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Cadmium-Free Paint

18 Dec

Today I received a sample of paint from Liquitex.  They have a new Cadmium-Free acrylic paint out and are encouraging artists to test their paint and see if you can really tell the difference between the Cadmium-Free and the regular paint.  Some artists say that the Cadmium paints are more vibrant with better opacity but there is a health risk with Cadmium.  Here are my test samples below.   I don’t know which tube, A or B has the cadmium but will have to visit liquitex.com to learn the results of their artist challenge.  I really couldn’t tell the difference.   They both seem to function the same with the same coverage.   If you would like read more about it, go to https://www.liquitex.com/cadmium-free-challenge/

 

liquitex tubes

a testb test

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Inspired Mandalas

31 Oct
fruit and logo

Simple Shapes to Inspire Mandala Drawing

madala flower with logo

Mandala Drawing

Mandala Fruit with logo

Fruit Inspired Mandals Drawing, Ink & Watercolor

Mandala flower with logo

Mandala Drawing using stencils

Mandala means “circle” in Sanskrit.  It signifies wholeness and usually begins with a central point with patterns that radiate outward.  Louise Gale (Mandala For the Inspired Artist by Walter Foster Publishing) explains that we are “to think of a mandala as a sacred space.”

Mandalas can occur in nature and are seen in flowers, the moon, the sun, and more.  Although Mandalas are specifically associated with Hindu, Buddhist and Tibetan artwork the geometric patterns can be seen in other cultures.  Often you will see them on buildings, in various art forms, and in religious text and religious items around the world.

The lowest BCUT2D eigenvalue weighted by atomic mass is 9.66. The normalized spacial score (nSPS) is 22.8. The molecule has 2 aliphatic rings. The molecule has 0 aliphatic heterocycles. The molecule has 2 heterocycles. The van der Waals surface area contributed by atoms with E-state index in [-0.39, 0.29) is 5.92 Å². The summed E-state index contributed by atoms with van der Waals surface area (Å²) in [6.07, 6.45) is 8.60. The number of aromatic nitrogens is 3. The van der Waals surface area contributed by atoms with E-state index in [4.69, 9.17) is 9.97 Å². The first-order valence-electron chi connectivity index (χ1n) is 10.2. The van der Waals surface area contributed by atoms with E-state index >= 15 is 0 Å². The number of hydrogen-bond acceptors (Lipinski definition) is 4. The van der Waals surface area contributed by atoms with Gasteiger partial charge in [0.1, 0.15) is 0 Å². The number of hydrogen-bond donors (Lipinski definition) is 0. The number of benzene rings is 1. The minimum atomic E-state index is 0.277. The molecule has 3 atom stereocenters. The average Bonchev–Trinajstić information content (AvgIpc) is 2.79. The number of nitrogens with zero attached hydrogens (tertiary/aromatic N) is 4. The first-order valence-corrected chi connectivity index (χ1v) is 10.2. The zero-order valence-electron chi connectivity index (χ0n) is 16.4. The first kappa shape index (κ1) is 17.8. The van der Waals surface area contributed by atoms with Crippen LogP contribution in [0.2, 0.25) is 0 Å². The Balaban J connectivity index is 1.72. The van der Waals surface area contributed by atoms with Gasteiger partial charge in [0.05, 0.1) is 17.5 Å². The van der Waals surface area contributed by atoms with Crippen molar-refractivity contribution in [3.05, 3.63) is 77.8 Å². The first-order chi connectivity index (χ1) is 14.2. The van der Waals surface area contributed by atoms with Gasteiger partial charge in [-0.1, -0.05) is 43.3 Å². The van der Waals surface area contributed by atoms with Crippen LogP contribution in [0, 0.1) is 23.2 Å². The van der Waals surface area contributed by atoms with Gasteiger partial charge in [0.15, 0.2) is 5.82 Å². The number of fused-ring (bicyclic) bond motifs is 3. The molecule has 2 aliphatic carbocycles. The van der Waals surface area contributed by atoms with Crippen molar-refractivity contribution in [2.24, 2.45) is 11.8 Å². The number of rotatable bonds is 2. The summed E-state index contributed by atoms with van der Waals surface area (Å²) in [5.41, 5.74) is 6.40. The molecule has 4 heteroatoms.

I photographed some fruit I had in my home.  The kiwi, clementine and tomato were sliced in half and have some very interesting shapes within.  They gave me a creative starting point for my drawings.  I found the process very relaxing, giving me time to reflect on the intricate beauty of simple things.  Take a look around your home or office and see if you can find simple items to inspire your own Mandala drawing.

http://www.KTArtStudio.com

Pierre Bonnard’s Little Studio

27 Apr
Quiet Walk

Quiet Walk (2017) Watercolor on Terraskin by Katie Turner

Whether an artist has a large or small studio, he or she must find it comfortable enough to create.  I don’t think it matters very much if the space is tiny, messy, shared or cavernous, empty and lonely.  What does matter is if it works for you as a creator.  Some artists need more light or better organization but if that can’t be changed immediately, can creating still happen?  I say, “Of course!”

I read about Pierre Bonnard (1867-1947) the French painter and printmaker, one of the later Post-Impressionists and Les Nabis painters.  He was famous for his use of color and interesting use of perspective.  He was not a mystic but drew his art from his memory.

Bonnard had a small cramped studio in which he pinned his canvases to the wall and painted on them unstretched.  He chose this unconventional way, stating that it gave him options to alter the size. He also would paint various combinations of colors by painting them directly onto the plaster walls of the room.  He built extra cupboards for storage and kept his home relatively sparse.

After all, it’s great if you have the perfect space but even if you don’t right now, set aside the excuse, be inspired by Bonnard and get busy with creating.

To read more about Bonnard click here: Wikipedia Pierre Bonnard UK Art Discover artists: Pierre Bonnard

To see more of my artwork click here: www.KTArtStudio.com

 

bonnard

Dining Room in the Country (1913) Oil on canvas by Pierre Bonnard.

“Draw your pleasure, paint your pleasure, and express your pleasure strongly.”

~ Pierre Bonnard

15 Minutes in the Studio

27 Feb

I’m pleased to announce that a short piece I wrote has been included in the NLAPW’s Winter 2017 Magazine.  To purchase one of these magazines, go to the National League of American Pen Woman website or click here: NLAPW PenWoman Magazine Link

inthestd